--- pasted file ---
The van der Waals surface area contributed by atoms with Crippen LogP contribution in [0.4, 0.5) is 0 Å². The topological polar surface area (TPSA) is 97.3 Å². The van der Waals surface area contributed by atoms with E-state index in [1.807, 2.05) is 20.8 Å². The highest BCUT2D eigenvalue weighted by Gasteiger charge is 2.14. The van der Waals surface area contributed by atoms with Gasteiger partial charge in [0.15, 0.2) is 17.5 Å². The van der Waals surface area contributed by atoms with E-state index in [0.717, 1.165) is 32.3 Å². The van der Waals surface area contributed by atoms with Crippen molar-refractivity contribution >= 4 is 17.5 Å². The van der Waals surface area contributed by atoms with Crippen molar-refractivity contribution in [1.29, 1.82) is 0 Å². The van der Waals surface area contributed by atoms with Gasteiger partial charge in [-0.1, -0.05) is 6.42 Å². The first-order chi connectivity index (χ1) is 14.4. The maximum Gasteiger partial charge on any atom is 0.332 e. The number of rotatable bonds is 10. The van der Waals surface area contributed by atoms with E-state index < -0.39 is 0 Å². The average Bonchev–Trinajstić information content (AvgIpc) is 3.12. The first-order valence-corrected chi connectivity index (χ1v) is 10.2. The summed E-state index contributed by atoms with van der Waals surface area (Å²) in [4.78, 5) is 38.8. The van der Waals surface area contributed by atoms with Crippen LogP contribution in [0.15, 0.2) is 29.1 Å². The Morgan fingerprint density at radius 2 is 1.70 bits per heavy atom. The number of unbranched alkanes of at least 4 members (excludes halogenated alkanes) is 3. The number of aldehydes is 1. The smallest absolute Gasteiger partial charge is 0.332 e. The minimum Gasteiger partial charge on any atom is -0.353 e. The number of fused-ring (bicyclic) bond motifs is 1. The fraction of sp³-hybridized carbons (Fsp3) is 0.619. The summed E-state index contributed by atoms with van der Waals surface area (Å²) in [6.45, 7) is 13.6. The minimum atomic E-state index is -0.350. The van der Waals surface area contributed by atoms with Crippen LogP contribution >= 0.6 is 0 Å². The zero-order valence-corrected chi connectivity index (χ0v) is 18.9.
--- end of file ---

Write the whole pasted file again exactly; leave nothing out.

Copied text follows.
The van der Waals surface area contributed by atoms with Crippen LogP contribution in [0.4, 0.5) is 0 Å². The topological polar surface area (TPSA) is 97.3 Å². The van der Waals surface area contributed by atoms with E-state index in [1.807, 2.05) is 20.8 Å². The highest BCUT2D eigenvalue weighted by Gasteiger charge is 2.14. The van der Waals surface area contributed by atoms with Gasteiger partial charge in [0.15, 0.2) is 17.5 Å². The van der Waals surface area contributed by atoms with E-state index in [0.717, 1.165) is 32.3 Å². The van der Waals surface area contributed by atoms with Crippen molar-refractivity contribution >= 4 is 17.5 Å². The van der Waals surface area contributed by atoms with Crippen molar-refractivity contribution in [1.29, 1.82) is 0 Å². The van der Waals surface area contributed by atoms with Gasteiger partial charge in [-0.1, -0.05) is 6.42 Å². The first-order chi connectivity index (χ1) is 14.4. The maximum Gasteiger partial charge on any atom is 0.332 e. The number of rotatable bonds is 10. The van der Waals surface area contributed by atoms with E-state index < -0.39 is 0 Å². The average Bonchev–Trinajstić information content (AvgIpc) is 3.12. The first-order valence-corrected chi connectivity index (χ1v) is 10.2. The summed E-state index contributed by atoms with van der Waals surface area (Å²) in [4.78, 5) is 38.8. The van der Waals surface area contributed by atoms with Crippen LogP contribution in [0.15, 0.2) is 29.1 Å². The Morgan fingerprint density at radius 2 is 1.70 bits per heavy atom. The number of unbranched alkanes of at least 4 members (excludes halogenated alkanes) is 3. The number of aldehydes is 1. The smallest absolute Gasteiger partial charge is 0.332 e. The minimum Gasteiger partial charge on any atom is -0.353 e. The number of fused-ring (bicyclic) bond motifs is 1. The fraction of sp³-hybridized carbons (Fsp3) is 0.619. The summed E-state index contributed by atoms with van der Waals surface area (Å²) in [6.45, 7) is 13.6. The minimum atomic E-state index is -0.350. The van der Waals surface area contributed by atoms with Crippen LogP contribution >= 0.6 is 0 Å². The zero-order valence-corrected chi connectivity index (χ0v) is 18.9.